The cast and crew of Interruptions at Bregamos Community Theater in August 2020. Photos courtesy of Rev. Odell Montgomery Cooper, who is pictured at the center.
Rev. Odell Montgomery Cooper turned to the stage when she wanted to share the story of her grief. Now, she’s training city residents to open their ears—and their minds—to a community reeling from Covid-19, police brutality, gun violence, and an inequitable public health system.
Cooper is the mind behind “Let's Talk,” a new peer-to-peer mentorship program that teaches community members to identify, address, discuss and seek treatment for depression, anxiety, grief, and trauma. The program, which is currently in its pilot stages, is presented in collaboration with Clifford Beers, Dixwell United Church of Christ, and the William Caspar Graustein Memorial Fund among others. It comes out of Cooper’s own grief after losing her son Jonathan to gun violence on April 23, 2016.
"I wanted to do something for everyday conversation for people who looked like me,” she said in a recent episode of “Arts Respond” on WNHH Community Radio. “It didn't matter what your zip code was, your education—mental health had found us and was knocking on our door. We were deteriorating, and we needed to do something."
The program is a direct product of Cooper’s lived experience. Five years ago this Friday, her 25-year-old son Jonathan was shot and killed on Dixwell Avenue while coming home from his cousin’s birthday party. As Cooper moved through a thick, unspeakably heavy grief, her colleagues started asking her when she was going to return to work. Friends encouraged her to pray more. Cooper, who has been in ministry for years herself, felt paralyzed.
For months, she was unable to speak openly about her grief. The pain of its silence was unbearable, she said; she could feel its heavy weight in her body. On what would have been Jonathan’s 26th birthday, she had a brain aneurysm that almost killed her. It was only when she began seeing a counselor did she learn there was a name for what she was going through—post-traumatic stress disorder—and a need to talk about it.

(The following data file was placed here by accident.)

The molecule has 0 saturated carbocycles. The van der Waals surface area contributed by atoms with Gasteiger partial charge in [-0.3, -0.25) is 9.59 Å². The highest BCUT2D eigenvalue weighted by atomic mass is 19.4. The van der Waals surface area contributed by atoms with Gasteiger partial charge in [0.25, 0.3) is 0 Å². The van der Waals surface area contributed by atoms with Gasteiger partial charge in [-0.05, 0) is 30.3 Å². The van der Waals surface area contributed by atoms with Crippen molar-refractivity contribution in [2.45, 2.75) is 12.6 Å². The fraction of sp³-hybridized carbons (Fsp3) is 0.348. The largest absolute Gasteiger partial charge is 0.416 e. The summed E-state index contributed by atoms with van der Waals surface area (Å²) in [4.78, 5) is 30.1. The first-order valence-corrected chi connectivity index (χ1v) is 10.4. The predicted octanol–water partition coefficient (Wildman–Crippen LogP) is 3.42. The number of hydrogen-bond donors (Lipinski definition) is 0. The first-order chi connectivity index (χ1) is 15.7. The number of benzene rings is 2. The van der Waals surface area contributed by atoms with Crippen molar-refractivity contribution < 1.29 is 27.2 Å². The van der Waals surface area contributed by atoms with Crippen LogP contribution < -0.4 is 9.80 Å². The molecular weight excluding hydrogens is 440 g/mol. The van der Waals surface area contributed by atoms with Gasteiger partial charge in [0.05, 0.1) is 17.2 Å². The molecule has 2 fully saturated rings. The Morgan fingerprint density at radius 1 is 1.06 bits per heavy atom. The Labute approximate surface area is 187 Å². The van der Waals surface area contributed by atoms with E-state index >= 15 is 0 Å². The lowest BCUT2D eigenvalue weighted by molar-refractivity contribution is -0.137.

Cooper has since launched Interruptions: Disrupting The Silence, a live performance and podcast series that went virtual last year in the midst of Covid-19. As she prepared to move the series online, she watched the twin pandemics of Covid-19 and white supremacy tear through her community and communities that looked like hers. She saw a rise in gun violence, police brutality, domestic assault and abuse, and substance use disorder that persists a year later. She felt like there was no one to talk to about it.
“It actually became another layer of trauma to me that I did not realize,” she said. “And I began getting depressed, and anxiety, and started feeling certain ways that I wasn’t used to feeling. So, like everybody else, you get a Zoom license and you start talking to people.”
The more people she talked to, the more she realized how much stigma there was around Black mental health and the expectation “that I would be the strong Black woman,” she said. After presenting Interruptions via YouTube last summer, she began thinking about how to use the skills she had learned as a script writer, podcast host and speaker to break through silence on a wider level. “Let’s Talk,” which trains community members to identify mental health triggers and discuss the symptoms of depression, anxiety, grief, and trauma, was the result. She said it is specifically designed for people of color.
The program is currently spread across nine weekly sessions, in which “we talk about faith as the common thread,” said Cooper. For her, that pillar was central—she and people she knows have been turning to their faith leaders for years, and sometimes not getting the support that they need. In addition to faith, mentors talk about social justice and advocacy, generational trauma, post-traumatic stress disorder, grief, and what Cooper refers to as “post-traumatic slave syndrome.” She sees the last as tied to a white supremacist culture that predated and enabled enslavement, and still exists today.
“We were taught to keep this to yourselves,” Cooper said. “We were taught to go back to work. We were taught this, and it’s a slave syndrome mentality. Here I am, lying in the ER getting ready to have brain surgery, and I told my daughter, ‘Don’t forget to go to work and pay my bills.’ And that was something that she and I later had to talk about … it’s what we pass on, generation to generational trauma.”